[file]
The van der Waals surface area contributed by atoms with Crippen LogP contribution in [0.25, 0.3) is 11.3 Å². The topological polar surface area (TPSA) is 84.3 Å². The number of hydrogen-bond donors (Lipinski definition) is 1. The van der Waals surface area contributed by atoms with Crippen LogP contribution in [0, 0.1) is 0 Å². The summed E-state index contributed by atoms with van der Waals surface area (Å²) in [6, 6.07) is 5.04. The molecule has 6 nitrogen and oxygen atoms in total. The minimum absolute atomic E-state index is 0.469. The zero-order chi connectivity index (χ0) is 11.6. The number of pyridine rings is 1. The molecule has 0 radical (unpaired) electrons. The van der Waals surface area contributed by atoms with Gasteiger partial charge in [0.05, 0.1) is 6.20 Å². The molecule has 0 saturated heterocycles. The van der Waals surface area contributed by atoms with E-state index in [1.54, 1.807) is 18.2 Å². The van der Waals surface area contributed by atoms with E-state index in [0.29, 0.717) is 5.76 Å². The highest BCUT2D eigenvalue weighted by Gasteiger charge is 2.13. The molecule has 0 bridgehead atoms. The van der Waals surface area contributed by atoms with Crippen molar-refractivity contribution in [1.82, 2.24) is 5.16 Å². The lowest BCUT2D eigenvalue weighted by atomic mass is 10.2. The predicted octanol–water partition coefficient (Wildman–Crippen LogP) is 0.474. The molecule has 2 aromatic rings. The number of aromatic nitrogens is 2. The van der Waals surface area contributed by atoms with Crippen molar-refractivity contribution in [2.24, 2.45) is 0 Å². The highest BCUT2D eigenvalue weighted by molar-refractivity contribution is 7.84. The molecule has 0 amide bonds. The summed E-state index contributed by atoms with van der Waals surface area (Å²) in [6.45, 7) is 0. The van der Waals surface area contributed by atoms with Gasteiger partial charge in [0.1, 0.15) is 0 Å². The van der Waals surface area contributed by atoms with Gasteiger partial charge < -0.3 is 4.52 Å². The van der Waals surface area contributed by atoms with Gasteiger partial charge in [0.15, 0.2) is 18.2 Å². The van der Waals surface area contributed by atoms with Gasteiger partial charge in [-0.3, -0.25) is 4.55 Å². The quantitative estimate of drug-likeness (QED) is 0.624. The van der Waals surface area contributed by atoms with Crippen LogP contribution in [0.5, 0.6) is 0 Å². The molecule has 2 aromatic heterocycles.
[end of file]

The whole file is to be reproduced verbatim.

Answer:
The van der Waals surface area contributed by atoms with Crippen LogP contribution in [0.25, 0.3) is 11.3 Å². The topological polar surface area (TPSA) is 84.3 Å². The number of hydrogen-bond donors (Lipinski definition) is 1. The van der Waals surface area contributed by atoms with Crippen LogP contribution in [0, 0.1) is 0 Å². The summed E-state index contributed by atoms with van der Waals surface area (Å²) in [6, 6.07) is 5.04. The molecule has 6 nitrogen and oxygen atoms in total. The minimum absolute atomic E-state index is 0.469. The zero-order chi connectivity index (χ0) is 11.6. The number of pyridine rings is 1. The molecule has 0 radical (unpaired) electrons. The van der Waals surface area contributed by atoms with Gasteiger partial charge in [0.05, 0.1) is 6.20 Å². The molecule has 0 saturated heterocycles. The van der Waals surface area contributed by atoms with E-state index in [1.54, 1.807) is 18.2 Å². The van der Waals surface area contributed by atoms with E-state index in [0.29, 0.717) is 5.76 Å². The highest BCUT2D eigenvalue weighted by Gasteiger charge is 2.13. The molecule has 0 bridgehead atoms. The van der Waals surface area contributed by atoms with Crippen molar-refractivity contribution in [1.82, 2.24) is 5.16 Å². The lowest BCUT2D eigenvalue weighted by atomic mass is 10.2. The predicted octanol–water partition coefficient (Wildman–Crippen LogP) is 0.474. The molecule has 2 aromatic rings. The number of aromatic nitrogens is 2. The van der Waals surface area contributed by atoms with Crippen molar-refractivity contribution in [2.24, 2.45) is 0 Å². The highest BCUT2D eigenvalue weighted by molar-refractivity contribution is 7.84. The molecule has 0 amide bonds. The summed E-state index contributed by atoms with van der Waals surface area (Å²) in [6.45, 7) is 0. The van der Waals surface area contributed by atoms with Gasteiger partial charge in [0.1, 0.15) is 0 Å². The van der Waals surface area contributed by atoms with Gasteiger partial charge < -0.3 is 4.52 Å². The van der Waals surface area contributed by atoms with Gasteiger partial charge in [0.15, 0.2) is 18.2 Å². The van der Waals surface area contributed by atoms with Gasteiger partial charge in [-0.3, -0.25) is 4.55 Å². The quantitative estimate of drug-likeness (QED) is 0.624. The van der Waals surface area contributed by atoms with Crippen LogP contribution in [0.5, 0.6) is 0 Å². The molecule has 2 aromatic heterocycles.